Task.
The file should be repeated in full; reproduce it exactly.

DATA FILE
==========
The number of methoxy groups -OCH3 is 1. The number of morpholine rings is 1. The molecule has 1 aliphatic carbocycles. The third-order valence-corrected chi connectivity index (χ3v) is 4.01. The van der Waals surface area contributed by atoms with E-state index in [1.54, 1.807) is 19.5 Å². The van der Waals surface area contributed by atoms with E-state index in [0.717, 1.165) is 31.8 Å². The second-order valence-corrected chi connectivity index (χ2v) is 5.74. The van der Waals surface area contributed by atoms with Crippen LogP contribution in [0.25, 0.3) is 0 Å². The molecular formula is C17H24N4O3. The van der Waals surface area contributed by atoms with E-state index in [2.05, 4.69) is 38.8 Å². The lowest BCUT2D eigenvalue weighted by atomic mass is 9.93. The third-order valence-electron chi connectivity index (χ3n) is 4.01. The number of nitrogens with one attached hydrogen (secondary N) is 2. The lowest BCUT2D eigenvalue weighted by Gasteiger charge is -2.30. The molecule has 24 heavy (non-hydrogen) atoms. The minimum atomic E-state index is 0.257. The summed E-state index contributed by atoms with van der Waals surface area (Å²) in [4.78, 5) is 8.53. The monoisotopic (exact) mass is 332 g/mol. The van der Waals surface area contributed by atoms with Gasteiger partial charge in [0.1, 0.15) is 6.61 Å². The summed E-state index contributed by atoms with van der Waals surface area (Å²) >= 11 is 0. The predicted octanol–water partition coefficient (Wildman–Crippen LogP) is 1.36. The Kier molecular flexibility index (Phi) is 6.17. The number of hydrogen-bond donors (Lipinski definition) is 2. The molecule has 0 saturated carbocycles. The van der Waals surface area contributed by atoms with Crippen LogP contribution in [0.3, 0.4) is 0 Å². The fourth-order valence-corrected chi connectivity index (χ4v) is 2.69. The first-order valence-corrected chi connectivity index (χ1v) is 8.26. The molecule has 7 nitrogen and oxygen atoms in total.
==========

The number of methoxy groups -OCH3 is 1. The number of morpholine rings is 1. The molecule has 1 aliphatic carbocycles. The third-order valence-corrected chi connectivity index (χ3v) is 4.01. The van der Waals surface area contributed by atoms with E-state index in [1.54, 1.807) is 19.5 Å². The van der Waals surface area contributed by atoms with E-state index in [0.717, 1.165) is 31.8 Å². The second-order valence-corrected chi connectivity index (χ2v) is 5.74. The van der Waals surface area contributed by atoms with Crippen LogP contribution in [0.25, 0.3) is 0 Å². The molecular formula is C17H24N4O3. The van der Waals surface area contributed by atoms with E-state index in [2.05, 4.69) is 38.8 Å². The lowest BCUT2D eigenvalue weighted by atomic mass is 9.93. The third-order valence-electron chi connectivity index (χ3n) is 4.01. The number of nitrogens with one attached hydrogen (secondary N) is 2. The lowest BCUT2D eigenvalue weighted by Gasteiger charge is -2.30. The molecule has 24 heavy (non-hydrogen) atoms. The minimum atomic E-state index is 0.257. The summed E-state index contributed by atoms with van der Waals surface area (Å²) in [4.78, 5) is 8.53. The monoisotopic (exact) mass is 332 g/mol. The van der Waals surface area contributed by atoms with Gasteiger partial charge in [0.1, 0.15) is 6.61 Å². The summed E-state index contributed by atoms with van der Waals surface area (Å²) >= 11 is 0. The predicted octanol–water partition coefficient (Wildman–Crippen LogP) is 1.36. The Kier molecular flexibility index (Phi) is 6.17. The number of hydrogen-bond donors (Lipinski definition) is 2. The molecule has 0 saturated carbocycles. The van der Waals surface area contributed by atoms with Crippen LogP contribution in [0.3, 0.4) is 0 Å². The fourth-order valence-corrected chi connectivity index (χ4v) is 2.69. The first-order valence-corrected chi connectivity index (χ1v) is 8.26. The molecule has 7 nitrogen and oxygen atoms in total.